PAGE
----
PARKERSBURG - The Wood County Board of Education voted unanimously Tuesday to approve the non-community and technical education county concentrations policy, which will create a Personalized Education Plan for every student in the county.
Each county in West Virginia is required to have a county counseling policy for helping students decide what their future career will be, said Dianne Boggess, assessment, counseling and drug-free coordinator for Wood County Schools.
Boggess requested that the county's current policy be repealed and replaced with a new one. The new policy is so different from the previous one that repealing would be simpler, she said.
Photo by Jeff Baughan
Wood County Schools Superintendent John Flint, right, listens to Dianne Boggess speak about a new policy designed to help students better prepare for careers after high school through counseling.
Photo by Jeff Baughan
Ann Goudy shows Wood County Board of Education members a graphic explaining the amount of money the county would save under the proposed change of sick day usage policy.
The new Personalized Education Plan will be presented to students, regardless of what their intended path after high school is, to better fine tune their educational experience toward their future career, Boggess said.
Every student's Personalized Education Plan will be reviewed on an annual basis, fine-tuned toward the student's changing plans, and signed off on by the student, a parent, the counselor and a school-appointed adviser to the student, Boggess said.
Plans like this one are already in use for skill-oriented students, who graduate high school with certificates to get started working in their fields, said Cathy Grewe, counselor for Wood County Schools. The new plan will perform the same function for non-technical students in the county as well, Grewe said.
The Personalized Education Plan begins in eighth grade and will guide students toward their future career goals by fine-tuning their educational experiences to those which will help in their career path, Grewe said.
Each student will be asked to select from one of five available concentrations, determined by the type of employment the student desires, Grewe said.
From that concentration, specific plans will then be created for each student, Grewe said. These plans will encompass state graduation requirements and the student's future career plans to focus on the best educational experience for the individual child, Grewe said.
Ann Goudy, assistant director of finance for Wood County Schools, gave a presentation on a new policy for bonuses for unused sick leave which would repeal the current policy during Tuesday's meeting.
The old policy gave professionals up to 15 days they can use during a year, and the new policy allows for the accumulation of up to 20 days of sick leave for each year, she said.
The new policy would reward employees based on the number of days of unused sick leave each year, Goudy said. An employee who misses zero days during a school year will receive a $1,000 bonus at the end of the year, she said.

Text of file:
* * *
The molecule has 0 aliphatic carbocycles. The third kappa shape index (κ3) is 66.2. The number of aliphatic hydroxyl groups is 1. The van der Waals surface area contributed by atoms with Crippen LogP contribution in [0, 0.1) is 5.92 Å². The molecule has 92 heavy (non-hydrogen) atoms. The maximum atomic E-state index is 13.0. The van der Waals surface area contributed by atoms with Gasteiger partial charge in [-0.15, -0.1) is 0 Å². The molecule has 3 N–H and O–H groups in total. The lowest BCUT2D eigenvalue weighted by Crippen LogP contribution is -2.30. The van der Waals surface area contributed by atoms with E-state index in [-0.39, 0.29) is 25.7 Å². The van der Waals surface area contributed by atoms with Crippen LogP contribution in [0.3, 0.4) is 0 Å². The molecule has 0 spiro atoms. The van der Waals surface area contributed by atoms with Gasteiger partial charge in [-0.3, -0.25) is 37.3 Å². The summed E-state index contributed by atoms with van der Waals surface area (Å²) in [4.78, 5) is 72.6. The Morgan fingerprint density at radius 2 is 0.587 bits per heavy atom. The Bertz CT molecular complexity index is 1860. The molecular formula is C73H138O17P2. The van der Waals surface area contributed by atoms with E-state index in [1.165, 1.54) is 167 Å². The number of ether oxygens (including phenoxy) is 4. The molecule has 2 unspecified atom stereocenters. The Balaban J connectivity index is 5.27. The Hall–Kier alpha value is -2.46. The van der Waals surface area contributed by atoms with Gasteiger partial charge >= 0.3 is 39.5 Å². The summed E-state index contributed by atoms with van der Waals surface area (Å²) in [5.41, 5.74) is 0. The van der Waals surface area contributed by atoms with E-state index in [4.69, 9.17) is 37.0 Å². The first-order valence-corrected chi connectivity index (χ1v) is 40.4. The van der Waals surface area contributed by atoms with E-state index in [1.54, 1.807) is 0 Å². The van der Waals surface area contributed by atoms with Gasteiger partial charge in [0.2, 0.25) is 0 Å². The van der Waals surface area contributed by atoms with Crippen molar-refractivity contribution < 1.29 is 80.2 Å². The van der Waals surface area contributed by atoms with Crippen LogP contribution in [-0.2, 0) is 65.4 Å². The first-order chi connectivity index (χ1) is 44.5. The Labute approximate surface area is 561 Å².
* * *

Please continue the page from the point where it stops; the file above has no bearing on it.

Employees who miss from one to five days will receive $100 less than $1,000 per sick day used, and those who miss six days or more in a year will receive no bonus, Goudy said.
"This policy is designed to make personnel consider whether they honestly do need to take the day off or not," Goudy said.
Every sick day currently used costs the county money, Goudy said. The new plan would save the county $170,000 if last year's absentee numbers were to be duplicated in the 2014-2015 year, Goudy said.
However, a fear does exist that employees who realize they will not receive a bonus for the year may use their remaining sick days arbitrarily, costing the county even more money, Goudy said.
Board President John Marlow said the policy should be taken to service and teaching personnel unions for feedback before the policy is approved.
Andrew Kimble, with Kimble Recycling, appeared before the board during the public comment session to protest the selection of Waste Management over Kimble Recycling for the school system's trash needs for the coming year.
Kimble claimed his Cambridge, Ohio-based company could save the county $200,000 based on the previous years' bills, and pointed out that his company serves the Belpre area five days a week, making it local and easy to reach.
The board decided to place the approval of a contract with Waste Management on hold until the Aug. 26 board meeting to allow for bids to be reviewed and numbers to be analyzed again.
The board approved the transfer of Vicki Hyre from principal of Gihon Elementary to principal of Waverly Elementary, and of Lee Ann Cumpston from teacher at Kanawha Elementary to transformational specialist at Franklin Elementary.
The board voted unanimously to approve the Parkersburg High School wrestling team to attend tournaments in Charlotte, N.C. on Dec. 5-6; Pigeon Forge, Tenn. on Dec. 22; Washington, Pa. on Dec. 29-30; and Pittsburgh, Pa. on Jan. 23-24, 2015.